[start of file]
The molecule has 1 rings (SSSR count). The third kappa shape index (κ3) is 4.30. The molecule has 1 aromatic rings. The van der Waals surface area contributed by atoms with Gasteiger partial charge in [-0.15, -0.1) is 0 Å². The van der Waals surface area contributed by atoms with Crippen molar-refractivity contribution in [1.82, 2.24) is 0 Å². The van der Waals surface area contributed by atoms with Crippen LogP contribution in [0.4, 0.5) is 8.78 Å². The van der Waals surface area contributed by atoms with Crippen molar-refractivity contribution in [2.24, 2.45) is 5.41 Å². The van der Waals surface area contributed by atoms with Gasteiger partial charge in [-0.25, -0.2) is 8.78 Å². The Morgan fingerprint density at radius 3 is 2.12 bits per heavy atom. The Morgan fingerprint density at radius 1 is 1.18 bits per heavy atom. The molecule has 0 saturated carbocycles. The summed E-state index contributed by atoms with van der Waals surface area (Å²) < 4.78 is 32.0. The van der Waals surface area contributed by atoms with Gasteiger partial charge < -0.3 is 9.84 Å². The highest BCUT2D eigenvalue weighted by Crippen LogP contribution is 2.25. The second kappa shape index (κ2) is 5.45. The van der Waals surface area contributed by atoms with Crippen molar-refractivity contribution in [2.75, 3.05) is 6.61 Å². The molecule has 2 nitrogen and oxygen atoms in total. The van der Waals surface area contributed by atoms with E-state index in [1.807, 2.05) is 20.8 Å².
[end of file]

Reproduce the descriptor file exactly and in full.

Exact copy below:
The molecule has 1 rings (SSSR count). The third kappa shape index (κ3) is 4.30. The molecule has 1 aromatic rings. The van der Waals surface area contributed by atoms with Gasteiger partial charge in [-0.15, -0.1) is 0 Å². The van der Waals surface area contributed by atoms with Crippen molar-refractivity contribution in [1.82, 2.24) is 0 Å². The van der Waals surface area contributed by atoms with Crippen LogP contribution in [0.4, 0.5) is 8.78 Å². The van der Waals surface area contributed by atoms with Crippen molar-refractivity contribution in [2.24, 2.45) is 5.41 Å². The van der Waals surface area contributed by atoms with Gasteiger partial charge in [-0.25, -0.2) is 8.78 Å². The Morgan fingerprint density at radius 3 is 2.12 bits per heavy atom. The Morgan fingerprint density at radius 1 is 1.18 bits per heavy atom. The molecule has 0 saturated carbocycles. The summed E-state index contributed by atoms with van der Waals surface area (Å²) < 4.78 is 32.0. The van der Waals surface area contributed by atoms with Gasteiger partial charge < -0.3 is 9.84 Å². The highest BCUT2D eigenvalue weighted by Crippen LogP contribution is 2.25. The second kappa shape index (κ2) is 5.45. The van der Waals surface area contributed by atoms with Crippen molar-refractivity contribution in [2.75, 3.05) is 6.61 Å². The molecule has 2 nitrogen and oxygen atoms in total. The van der Waals surface area contributed by atoms with E-state index in [1.807, 2.05) is 20.8 Å².